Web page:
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Gerhard Garhöfer, Gabriele Fuchsjäger-Mayrl, Clemens Vass, Berthold Pemp, Anton Hommer, Leopold Schmetterer; Retrobulbar Blood Flow Velocities in Open Angle Glaucoma and Their Association with Mean Arterial Blood Pressure. Invest. Ophthalmol. Vis. Sci. 2010;51(12):6652-6657. doi: https://doi.org/10.1167/iovs.10-5490.
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A number of previous studies have shown that blood velocities in retrobulbar arteries, as assessed with color Doppler imaging (CDI), are reduced in primary open angle glaucoma (POAG) patients, indicative of reduced blood flow to the eye. In the present study, the authors hypothesized that patients with POAG show an abnormal association between retrobulbar blood flow velocities as assessed with CDI and blood pressure, indicative of vascular dysregulation.
A total of 252 POAG patients and 198 healthy age-matched control subjects were included. Mean flow velocity (MFV) in the ophthalmic artery (OA), posterior ciliary artery (PCA), and central retinal artery (CRA) were measured with CDI. Mean arterial blood pressure was measured noninvasively using automated oscillometry, and intraocular pressure was measured using Goldmann applanation tonometry.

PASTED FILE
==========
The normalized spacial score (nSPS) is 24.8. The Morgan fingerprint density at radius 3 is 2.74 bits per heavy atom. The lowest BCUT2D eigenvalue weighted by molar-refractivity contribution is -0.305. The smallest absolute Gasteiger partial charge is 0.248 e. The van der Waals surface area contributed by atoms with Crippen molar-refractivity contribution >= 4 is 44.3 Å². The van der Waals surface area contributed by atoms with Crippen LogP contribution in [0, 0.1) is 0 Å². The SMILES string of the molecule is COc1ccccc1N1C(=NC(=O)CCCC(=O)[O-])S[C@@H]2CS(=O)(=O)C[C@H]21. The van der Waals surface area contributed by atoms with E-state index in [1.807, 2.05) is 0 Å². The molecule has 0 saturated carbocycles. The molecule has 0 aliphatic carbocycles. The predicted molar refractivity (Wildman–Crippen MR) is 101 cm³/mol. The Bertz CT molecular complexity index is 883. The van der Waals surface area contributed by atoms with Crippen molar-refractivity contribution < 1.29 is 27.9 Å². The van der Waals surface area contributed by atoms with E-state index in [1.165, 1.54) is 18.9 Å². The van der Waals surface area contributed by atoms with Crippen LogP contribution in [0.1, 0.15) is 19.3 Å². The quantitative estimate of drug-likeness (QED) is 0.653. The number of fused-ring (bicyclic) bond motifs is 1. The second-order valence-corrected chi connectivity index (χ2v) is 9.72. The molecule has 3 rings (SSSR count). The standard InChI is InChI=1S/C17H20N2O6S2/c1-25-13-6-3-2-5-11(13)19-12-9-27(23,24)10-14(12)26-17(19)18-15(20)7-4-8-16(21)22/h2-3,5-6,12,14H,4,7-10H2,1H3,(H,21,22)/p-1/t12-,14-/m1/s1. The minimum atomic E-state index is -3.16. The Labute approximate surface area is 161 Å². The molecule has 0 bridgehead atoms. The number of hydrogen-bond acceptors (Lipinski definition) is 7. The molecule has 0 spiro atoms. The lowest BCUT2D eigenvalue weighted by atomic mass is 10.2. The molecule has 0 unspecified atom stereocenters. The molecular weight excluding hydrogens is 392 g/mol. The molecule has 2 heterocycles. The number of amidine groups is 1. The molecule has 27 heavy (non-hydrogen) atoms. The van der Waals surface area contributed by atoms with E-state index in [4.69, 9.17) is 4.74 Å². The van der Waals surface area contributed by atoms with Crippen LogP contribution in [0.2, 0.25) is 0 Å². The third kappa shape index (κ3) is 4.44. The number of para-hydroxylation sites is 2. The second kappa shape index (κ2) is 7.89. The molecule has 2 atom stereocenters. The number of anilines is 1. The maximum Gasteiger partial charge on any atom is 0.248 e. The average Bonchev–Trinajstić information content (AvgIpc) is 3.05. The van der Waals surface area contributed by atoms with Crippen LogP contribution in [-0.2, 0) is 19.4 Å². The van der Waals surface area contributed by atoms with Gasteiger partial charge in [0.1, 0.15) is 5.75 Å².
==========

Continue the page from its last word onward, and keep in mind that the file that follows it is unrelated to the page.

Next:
Intraocular pressure was increased in POAG patients compared with healthy controls (P < 0.01). Mean arterial blood pressure was not different between groups. All blood flow velocities were significantly reduced in POAG patients compared with healthy control subjects (P < 0.01 each). The correlation between MFV and mean arterial blood pressure in the CRA was stronger in POAG subjects than in healthy control subjects.
These data indicate that blood flow velocities in retrobulbar vessels are reduced in POAG patients compared with healthy control subjects. In addition, an abnormal correlation between blood velocities and mean arterial blood pressure was found in POAG. This suggests vascular dysregulation and supports the concept that reduced ocular blood flow in glaucoma is not solely a consequence of the disease.
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